Wednesday, July 24, 2013

Full moon Follies

In the late afternoon approaching the evening if the Full Moon I set out to the graveyard. I keep a pack full of gathering and harvesting supplies always at the ready; pocket knife, small hedge clippers, a very large spoon for digging (much less invasive then a trowel), paper, plastic, and cloth bags of all sorts, a small yet powerful flashlight for nighttime harvesting, and a few rigid containers for more fragile items. To these basics I add my offerings, libations, and whatever charms are appropriate for the occasion. Today, as most, I wore my antique iron key, to protect myself but open closed doors by way of Hekate, and my fox mother necklace, a personal spirit entity.

Upon entering the graveyard and making our way in our path was immediately crossed by a bright and bounding rabbit, a sign of blessing as rabbits are my messengers. Elated, I followed him past graves I hadn't yet explored and discovered many I'd never seen before, children, Greeks, and different soldiers, all dating from the mid 1850's. A painful pang struck my heart being a mother of one with another on the way so I said a few blessings, especially for the children, and walked on.

I visited several other graves I'd been to before, a doctor, a former mayor, and soldiers of all ranks. By then the rabbit had bounded off beneath the large boughs of a Yew tree so I made my way to where I typically gather soil. I chose a spot beneath an old tree as I prefer to gather the dirt from the hallowed ground of the graveyard itself rather than specific graves. Gathering soil from specific graves is wonderful if you have a specific use in mind but I find gathering the sacred soil guarded by all the spirits is great for all purposes. I lay my offerings down; three pennies, bright red strawberries, and libations. I always bring something natural for both the material and immaterial spirits and try to keep any edible offerings relevant and seasonal. Bright red food for the dead symbolizing blood and a seasonal summer fruit, perfect. I spoke my intent aloud, gave blessings, and began gathering. I always hum when doing work like this. It helps keep my focus on my intent barring my brain from wandering similar to Shamans drumming or Monks chanting.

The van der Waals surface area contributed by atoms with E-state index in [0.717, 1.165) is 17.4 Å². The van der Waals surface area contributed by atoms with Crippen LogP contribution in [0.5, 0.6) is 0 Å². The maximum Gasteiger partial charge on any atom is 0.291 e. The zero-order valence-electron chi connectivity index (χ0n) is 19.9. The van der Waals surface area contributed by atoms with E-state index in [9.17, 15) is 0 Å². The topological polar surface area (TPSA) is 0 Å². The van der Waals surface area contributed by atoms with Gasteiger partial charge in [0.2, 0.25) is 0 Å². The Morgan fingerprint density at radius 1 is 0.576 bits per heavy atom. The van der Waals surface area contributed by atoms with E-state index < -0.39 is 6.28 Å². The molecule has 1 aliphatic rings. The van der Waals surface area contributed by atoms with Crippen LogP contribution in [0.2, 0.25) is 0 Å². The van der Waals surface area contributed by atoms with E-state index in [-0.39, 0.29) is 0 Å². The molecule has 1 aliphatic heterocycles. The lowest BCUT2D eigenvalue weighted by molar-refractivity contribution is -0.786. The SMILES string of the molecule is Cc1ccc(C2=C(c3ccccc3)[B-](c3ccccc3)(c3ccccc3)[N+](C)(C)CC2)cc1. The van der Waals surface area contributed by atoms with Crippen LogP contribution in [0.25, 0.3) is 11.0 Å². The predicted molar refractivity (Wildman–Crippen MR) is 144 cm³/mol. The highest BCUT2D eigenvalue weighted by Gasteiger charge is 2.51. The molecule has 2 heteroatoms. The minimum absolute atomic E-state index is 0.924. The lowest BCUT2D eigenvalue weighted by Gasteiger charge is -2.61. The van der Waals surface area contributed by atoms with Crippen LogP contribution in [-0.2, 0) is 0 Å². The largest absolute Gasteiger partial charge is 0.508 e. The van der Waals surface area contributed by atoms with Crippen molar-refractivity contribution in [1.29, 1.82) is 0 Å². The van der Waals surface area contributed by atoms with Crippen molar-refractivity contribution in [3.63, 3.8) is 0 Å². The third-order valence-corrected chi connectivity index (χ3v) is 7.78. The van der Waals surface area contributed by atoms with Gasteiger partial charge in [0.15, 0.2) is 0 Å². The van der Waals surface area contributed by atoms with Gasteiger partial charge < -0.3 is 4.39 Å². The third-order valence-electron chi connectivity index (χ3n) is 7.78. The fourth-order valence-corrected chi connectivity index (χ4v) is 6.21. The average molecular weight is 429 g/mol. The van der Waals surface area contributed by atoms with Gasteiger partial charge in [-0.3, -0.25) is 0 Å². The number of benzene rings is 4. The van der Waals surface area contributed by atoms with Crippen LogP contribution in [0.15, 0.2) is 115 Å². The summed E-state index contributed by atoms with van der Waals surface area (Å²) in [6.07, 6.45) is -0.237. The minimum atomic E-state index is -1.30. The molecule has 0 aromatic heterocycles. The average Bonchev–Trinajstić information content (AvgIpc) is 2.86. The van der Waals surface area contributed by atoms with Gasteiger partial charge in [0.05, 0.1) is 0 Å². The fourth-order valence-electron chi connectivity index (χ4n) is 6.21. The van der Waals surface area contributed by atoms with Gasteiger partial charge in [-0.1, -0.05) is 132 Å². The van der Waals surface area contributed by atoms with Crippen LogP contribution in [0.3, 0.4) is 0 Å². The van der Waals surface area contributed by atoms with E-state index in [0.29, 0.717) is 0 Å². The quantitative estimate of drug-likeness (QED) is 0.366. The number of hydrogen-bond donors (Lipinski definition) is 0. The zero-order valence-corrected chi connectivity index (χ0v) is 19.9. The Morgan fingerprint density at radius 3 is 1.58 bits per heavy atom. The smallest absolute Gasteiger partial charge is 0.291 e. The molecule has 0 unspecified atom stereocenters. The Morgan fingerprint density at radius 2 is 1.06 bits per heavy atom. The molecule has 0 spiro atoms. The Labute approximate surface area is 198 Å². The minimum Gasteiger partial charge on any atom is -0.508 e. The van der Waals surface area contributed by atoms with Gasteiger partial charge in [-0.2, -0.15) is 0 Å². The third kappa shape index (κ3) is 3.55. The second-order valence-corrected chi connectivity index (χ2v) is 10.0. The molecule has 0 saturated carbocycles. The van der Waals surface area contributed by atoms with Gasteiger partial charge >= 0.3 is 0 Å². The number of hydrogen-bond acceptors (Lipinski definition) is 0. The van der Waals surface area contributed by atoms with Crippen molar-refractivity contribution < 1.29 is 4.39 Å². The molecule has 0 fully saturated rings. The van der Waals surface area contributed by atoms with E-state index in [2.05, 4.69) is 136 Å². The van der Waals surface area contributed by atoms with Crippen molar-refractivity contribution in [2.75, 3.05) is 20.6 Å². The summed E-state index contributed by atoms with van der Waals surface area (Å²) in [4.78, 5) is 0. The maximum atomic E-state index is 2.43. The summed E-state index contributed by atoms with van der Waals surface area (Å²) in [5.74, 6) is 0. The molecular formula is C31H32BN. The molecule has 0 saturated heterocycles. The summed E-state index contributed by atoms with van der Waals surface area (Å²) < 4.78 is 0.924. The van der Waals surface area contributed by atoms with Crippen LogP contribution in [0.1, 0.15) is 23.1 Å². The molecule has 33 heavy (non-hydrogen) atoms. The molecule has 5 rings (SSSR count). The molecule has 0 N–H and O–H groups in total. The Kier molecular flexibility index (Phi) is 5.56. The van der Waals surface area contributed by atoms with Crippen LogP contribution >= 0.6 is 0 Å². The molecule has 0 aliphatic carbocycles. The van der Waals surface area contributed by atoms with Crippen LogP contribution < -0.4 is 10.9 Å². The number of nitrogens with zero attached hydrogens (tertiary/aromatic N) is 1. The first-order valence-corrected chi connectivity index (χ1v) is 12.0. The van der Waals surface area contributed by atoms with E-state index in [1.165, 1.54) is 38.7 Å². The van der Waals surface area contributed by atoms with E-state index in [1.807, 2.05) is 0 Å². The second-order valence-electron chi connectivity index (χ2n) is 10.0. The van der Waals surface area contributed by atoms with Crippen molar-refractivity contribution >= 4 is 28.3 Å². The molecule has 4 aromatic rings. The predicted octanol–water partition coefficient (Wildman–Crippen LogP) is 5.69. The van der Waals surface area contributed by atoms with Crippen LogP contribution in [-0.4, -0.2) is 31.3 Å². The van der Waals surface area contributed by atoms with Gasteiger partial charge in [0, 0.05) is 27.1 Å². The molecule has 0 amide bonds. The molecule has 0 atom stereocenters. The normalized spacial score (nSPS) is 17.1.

After finishing and gathering my tools we headed a few blocks down to a playground among tall pine trees where my son gathered pine cones and sticks and intently watched the big kids play. We then hoofed it up a steep hill to a single family plot surrounded by an old brick wall where I harvested Yew, proper offerings and blessings left, and gathered stray pieces of old 19th century red bricks to be pummeled into dust. Needless to say my pack was almost too heavy to carry by this point and darkness was falling so we headed home to escape the swarms of hungry mosquitoes.

The evening ended with a little work at the altar and delicious burritos to re-energize us from the draining southern summer heat. It was a perfect day and any day I get to walk my path with my little family by my side is wonderful.

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